‘Suicide!’ Rio gasped.
‘Yes. He took a combination of Valium, paracetamol and whiskey. Only for Jerome, Mac would have died.’
‘Yes. He found Mac and brought him to casualty. Stayed with him as his stomach was pumped. Afterwards got him signed into John O’Gods, the addiction unit. Set him on the road to recovery. Attended AA with him as well. The whole deal.’
‘I never knew.’
‘How could you?’ Joyce shrugged.
‘Does FitzHenry know?’ Rio asked.
‘Don’t think so. Happened when Prof Symmonds was Director.’
‘I don’t know what to say Joyce. Where’s Mac now?’
‘Marie said he left the house, went off into the night.’
‘Shit!’ Rio groaned, looking at her watch.
‘I just wanted you to know. If Jerome gets in touch tell him.’
‘Also . . .’ Joyce Holden hesitated.
‘Spit it out, Joyce.’
‘I know you and Mac are close, maybe closer than close. He worships the ground you walk on.’
‘Nothing has happened between us Joyce…I swear.’ Rio was surprised that somebody else had noticed, yet realised she should not have been.
‘Be that as it may . . . be careful, Rio.’
‘Why? What do you mean?’
Joyce and I talked for another hour or so and then she left. The phone started ringing at 6.00pm. I didn’t answer it… I couldn’t answer it Walt. I turned off the lights in the house and pretended I wasn’t there. It eventually stopped ringing after midnight. I looked at the call log. Eight messages – all from Mac. Nothing from Flanagan…
Flanagan shrugged and scrolled down to the next entry.
Jack arrived late yesterday Walt, worse the wear for all the first-class pampering he’d had and I immediately put him to bed. Withdrawing quietly from his room I found myself hesitating, suddenly feeling a strange desire to linger. With one hand on the handle of the half-closed door, I looked back into the room and found my thoughts being transported to something that happened in December. It’s hard to believe it is only a month ago now. While browsing with Séamus in the pre-Christmas bedlam of the second-hand market, I picked up a book by a French writer called Daniel Pennac. Opening a page at random I began to read the page aloud only to have to put it down again, to be swept away by the tide of Séamus’ interest in a woolly hat for his ski trip. Later I returned to the same spot but the book was gone and no one in the bedlam quite knew where.
At that moment, for some strange reason – if there are ever strange reasons Walt – in the closing of the door, those briefly glimpsed lines of Pennac resurfaced in my brain as I watched Jack flop, exhausted, onto the clean sheets and plumped up pillows of the second bedroom…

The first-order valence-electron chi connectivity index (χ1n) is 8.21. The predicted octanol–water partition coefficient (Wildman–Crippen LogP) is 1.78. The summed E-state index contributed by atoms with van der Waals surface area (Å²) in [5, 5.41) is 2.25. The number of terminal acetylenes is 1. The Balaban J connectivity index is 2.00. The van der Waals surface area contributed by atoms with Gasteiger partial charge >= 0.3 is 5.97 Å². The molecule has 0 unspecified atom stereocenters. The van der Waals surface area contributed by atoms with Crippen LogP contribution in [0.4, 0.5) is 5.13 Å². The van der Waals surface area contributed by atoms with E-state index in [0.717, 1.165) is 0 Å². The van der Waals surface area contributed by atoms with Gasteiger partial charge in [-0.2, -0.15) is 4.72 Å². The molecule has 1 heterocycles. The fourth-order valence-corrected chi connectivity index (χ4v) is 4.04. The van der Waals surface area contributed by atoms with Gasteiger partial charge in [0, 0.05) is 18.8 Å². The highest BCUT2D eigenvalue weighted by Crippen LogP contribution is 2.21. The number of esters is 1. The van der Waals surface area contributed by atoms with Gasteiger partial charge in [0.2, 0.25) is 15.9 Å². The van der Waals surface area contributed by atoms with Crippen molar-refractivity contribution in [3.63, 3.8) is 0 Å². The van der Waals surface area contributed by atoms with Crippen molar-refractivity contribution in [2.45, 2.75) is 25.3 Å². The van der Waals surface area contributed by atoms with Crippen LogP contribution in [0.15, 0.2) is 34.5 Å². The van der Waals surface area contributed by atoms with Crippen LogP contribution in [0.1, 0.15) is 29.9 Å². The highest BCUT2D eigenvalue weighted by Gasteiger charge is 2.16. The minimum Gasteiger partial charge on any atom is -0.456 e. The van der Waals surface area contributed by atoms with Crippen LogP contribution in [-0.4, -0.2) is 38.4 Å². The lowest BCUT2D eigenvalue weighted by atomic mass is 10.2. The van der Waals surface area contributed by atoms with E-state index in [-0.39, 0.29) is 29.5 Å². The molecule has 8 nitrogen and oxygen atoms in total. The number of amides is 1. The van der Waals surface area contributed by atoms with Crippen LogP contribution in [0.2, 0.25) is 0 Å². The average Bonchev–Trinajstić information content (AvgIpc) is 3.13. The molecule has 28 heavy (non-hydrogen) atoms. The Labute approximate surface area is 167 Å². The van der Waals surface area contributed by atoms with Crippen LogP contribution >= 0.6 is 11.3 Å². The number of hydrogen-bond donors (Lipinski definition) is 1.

‘The Coot was a Pole who’d been spat back up to the surface by a flatulent mine-shaft,’ Rio said quietly as she closed the bedroom door. ‘What did you say Babs? Who’s the Coot?’ asked a shadow from the darkened room. Jack Dawson, she thought, looked – after his late evening, and much delayed, flight arrival from Miami – as if he had been spat out from an even darker hole. ‘Nothing, Jack. Go off to sleep. I’ll see you later,’ she called back through the narrowing gap before closing the door as silently as possible.
It was much later, some five sleep-hours later, when she heard him shuffling around upstairs and after a hot shower and endless gargling, he had finally made it down to the lounge, dressed in faded blue denims and a pale blue shirt with rolled-up sleeves. Looking at him, Rio liked that he was still a handsome man; a man whose dancing green-grey eyes never failed to shine for her whenever they met. It was an exclusive response that had annoyed Nan Greta when she was small, she remembered.
Jack Dawson clapped his hands together after kissing her on the cheek. ‘Right! Down to business, Rosalind. What in God’s hell sort-of-mess have you got yourself into?’
‘Sit down, Jack and have something to eat first. After that I’ll tell you all about it, or at least as much as I understand.’ Rio pointed to a chair before moving into the kitchen to fetch the Costa-Rican coffee and type of blue-cheese sandwiches that he liked; that she liked. ‘Would you like some wine . . . or beer,’ she shouted from the kitchen.
‘No thanks . . . just coffee. I’m swearing off the booze for good.’